Worry that rules will hurt Kentucky businesses, manufacturing
FRANKFORT, Ky. (Aug. 27, 2014) — Local and state business leaders gathered Wednesday to discuss the economic impacts of the Obama Administration’s revisions to the Environmental Protection Agency’s National Ambient Air Quality Standard (NAAQS) for ground-level ozone from the current level of 75 parts per billion to as low as 60 ppb.
Panelists shared their economic concerns surrounding the pending regulation and what it could mean for businesses and consumers in Kentucky and nationally.
Participants expressed concern that the lower levels will be too costly to maintain.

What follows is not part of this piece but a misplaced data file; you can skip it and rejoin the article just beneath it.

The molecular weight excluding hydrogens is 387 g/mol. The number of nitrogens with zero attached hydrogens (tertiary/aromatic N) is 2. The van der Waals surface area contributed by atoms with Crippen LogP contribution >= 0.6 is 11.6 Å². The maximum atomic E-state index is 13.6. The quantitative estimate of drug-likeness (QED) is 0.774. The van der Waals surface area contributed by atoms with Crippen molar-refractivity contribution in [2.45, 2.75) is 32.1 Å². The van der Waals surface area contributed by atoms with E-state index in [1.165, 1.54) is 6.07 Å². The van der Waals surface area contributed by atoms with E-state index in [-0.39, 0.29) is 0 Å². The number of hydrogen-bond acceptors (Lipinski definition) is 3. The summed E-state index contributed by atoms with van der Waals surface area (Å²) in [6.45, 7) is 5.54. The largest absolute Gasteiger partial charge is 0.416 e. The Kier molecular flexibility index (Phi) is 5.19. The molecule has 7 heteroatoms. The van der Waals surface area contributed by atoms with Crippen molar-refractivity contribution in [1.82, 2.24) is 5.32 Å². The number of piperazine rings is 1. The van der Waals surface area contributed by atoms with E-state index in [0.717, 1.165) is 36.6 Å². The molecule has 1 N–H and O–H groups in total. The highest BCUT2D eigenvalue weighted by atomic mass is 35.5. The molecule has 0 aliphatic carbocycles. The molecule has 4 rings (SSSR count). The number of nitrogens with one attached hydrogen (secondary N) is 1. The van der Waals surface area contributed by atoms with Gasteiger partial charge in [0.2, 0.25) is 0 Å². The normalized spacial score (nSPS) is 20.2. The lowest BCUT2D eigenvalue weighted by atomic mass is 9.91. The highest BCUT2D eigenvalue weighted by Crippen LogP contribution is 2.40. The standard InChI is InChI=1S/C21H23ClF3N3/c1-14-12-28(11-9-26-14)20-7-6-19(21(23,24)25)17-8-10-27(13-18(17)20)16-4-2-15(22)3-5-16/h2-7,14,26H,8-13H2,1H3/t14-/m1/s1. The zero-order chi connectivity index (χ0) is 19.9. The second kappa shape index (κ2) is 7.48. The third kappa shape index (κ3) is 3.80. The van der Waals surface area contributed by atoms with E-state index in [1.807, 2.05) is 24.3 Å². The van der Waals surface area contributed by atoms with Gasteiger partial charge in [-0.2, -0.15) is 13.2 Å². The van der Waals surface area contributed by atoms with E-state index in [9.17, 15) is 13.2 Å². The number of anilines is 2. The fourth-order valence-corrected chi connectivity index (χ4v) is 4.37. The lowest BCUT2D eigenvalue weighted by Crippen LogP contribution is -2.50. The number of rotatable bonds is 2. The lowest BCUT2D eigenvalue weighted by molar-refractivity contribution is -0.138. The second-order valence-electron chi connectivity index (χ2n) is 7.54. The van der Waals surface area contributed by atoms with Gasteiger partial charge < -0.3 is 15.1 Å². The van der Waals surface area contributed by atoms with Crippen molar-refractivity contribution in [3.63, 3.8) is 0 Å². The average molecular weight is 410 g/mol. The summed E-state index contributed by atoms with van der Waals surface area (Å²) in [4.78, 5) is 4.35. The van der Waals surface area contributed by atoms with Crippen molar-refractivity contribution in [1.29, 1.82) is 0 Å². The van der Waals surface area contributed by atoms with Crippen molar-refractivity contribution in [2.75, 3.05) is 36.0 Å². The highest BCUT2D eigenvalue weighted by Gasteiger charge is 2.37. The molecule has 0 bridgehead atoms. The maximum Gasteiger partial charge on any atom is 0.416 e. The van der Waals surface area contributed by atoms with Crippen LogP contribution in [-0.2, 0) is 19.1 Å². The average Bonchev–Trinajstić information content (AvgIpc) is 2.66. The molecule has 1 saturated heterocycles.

A study recently released by the National Association of Manufacturers found that the rule threatens to drain trillions from the U.S. economy in the form of loss economic output and compliance costs, all while putting millions of jobs at risk. In Kentucky, the revised ozone standards would put nearly 30,000 job equivalents at risk annually, cost state businesses $1 billion in compliance, force closure of 57 percent of the state’s coal-fired generating capacity, and drain $32 billion in output from our economy in the years ahead.
“The Kentucky manufacturing sector is one of the state’s largest employers and provides billions of dollars to the state’s economy,” said Greg Higdon of the Kentucky Association of Manufacturers. “If the rules significantly lower ozone standards, it is possible that some manufacturers would not be able to afford to do business in Kentucky, and it might be hard to attract new business to the commonwealth.”
To learn more about pending revisions to ozone standards and what they mean to Kentucky, visit www.NAM.org/ozone.